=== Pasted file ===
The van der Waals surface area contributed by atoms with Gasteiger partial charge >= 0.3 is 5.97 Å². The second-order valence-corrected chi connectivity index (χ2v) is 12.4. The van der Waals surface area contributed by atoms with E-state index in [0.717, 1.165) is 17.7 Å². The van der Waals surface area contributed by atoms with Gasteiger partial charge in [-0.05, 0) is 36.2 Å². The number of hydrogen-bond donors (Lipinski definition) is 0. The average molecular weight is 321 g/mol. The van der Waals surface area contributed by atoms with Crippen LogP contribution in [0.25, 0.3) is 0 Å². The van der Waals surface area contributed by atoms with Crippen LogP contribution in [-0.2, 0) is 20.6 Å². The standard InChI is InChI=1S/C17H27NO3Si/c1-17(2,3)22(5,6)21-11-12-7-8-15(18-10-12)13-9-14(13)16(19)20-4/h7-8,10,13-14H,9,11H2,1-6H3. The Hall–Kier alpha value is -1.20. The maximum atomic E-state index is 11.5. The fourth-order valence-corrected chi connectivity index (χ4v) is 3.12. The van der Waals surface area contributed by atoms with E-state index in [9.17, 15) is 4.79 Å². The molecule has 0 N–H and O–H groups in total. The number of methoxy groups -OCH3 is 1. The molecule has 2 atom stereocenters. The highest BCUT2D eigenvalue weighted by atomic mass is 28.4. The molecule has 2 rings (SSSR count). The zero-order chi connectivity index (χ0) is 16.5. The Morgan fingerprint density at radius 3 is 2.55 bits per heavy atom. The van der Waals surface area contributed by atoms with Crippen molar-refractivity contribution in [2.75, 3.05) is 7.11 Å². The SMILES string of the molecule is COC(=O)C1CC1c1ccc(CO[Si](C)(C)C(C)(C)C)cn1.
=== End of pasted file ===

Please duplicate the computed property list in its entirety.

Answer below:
The van der Waals surface area contributed by atoms with Gasteiger partial charge >= 0.3 is 5.97 Å². The second-order valence-corrected chi connectivity index (χ2v) is 12.4. The van der Waals surface area contributed by atoms with E-state index in [0.717, 1.165) is 17.7 Å². The van der Waals surface area contributed by atoms with Gasteiger partial charge in [-0.05, 0) is 36.2 Å². The number of hydrogen-bond donors (Lipinski definition) is 0. The average molecular weight is 321 g/mol. The van der Waals surface area contributed by atoms with Crippen LogP contribution in [0.25, 0.3) is 0 Å². The van der Waals surface area contributed by atoms with Crippen LogP contribution in [-0.2, 0) is 20.6 Å². The standard InChI is InChI=1S/C17H27NO3Si/c1-17(2,3)22(5,6)21-11-12-7-8-15(18-10-12)13-9-14(13)16(19)20-4/h7-8,10,13-14H,9,11H2,1-6H3. The Hall–Kier alpha value is -1.20. The maximum atomic E-state index is 11.5. The fourth-order valence-corrected chi connectivity index (χ4v) is 3.12. The van der Waals surface area contributed by atoms with E-state index in [9.17, 15) is 4.79 Å². The molecule has 0 N–H and O–H groups in total. The number of methoxy groups -OCH3 is 1. The molecule has 2 atom stereocenters. The highest BCUT2D eigenvalue weighted by atomic mass is 28.4. The molecule has 2 rings (SSSR count). The zero-order chi connectivity index (χ0) is 16.5. The Morgan fingerprint density at radius 3 is 2.55 bits per heavy atom. The van der Waals surface area contributed by atoms with Crippen molar-refractivity contribution in [2.75, 3.05) is 7.11 Å². The SMILES string of the molecule is COC(=O)C1CC1c1ccc(CO[Si](C)(C)C(C)(C)C)cn1.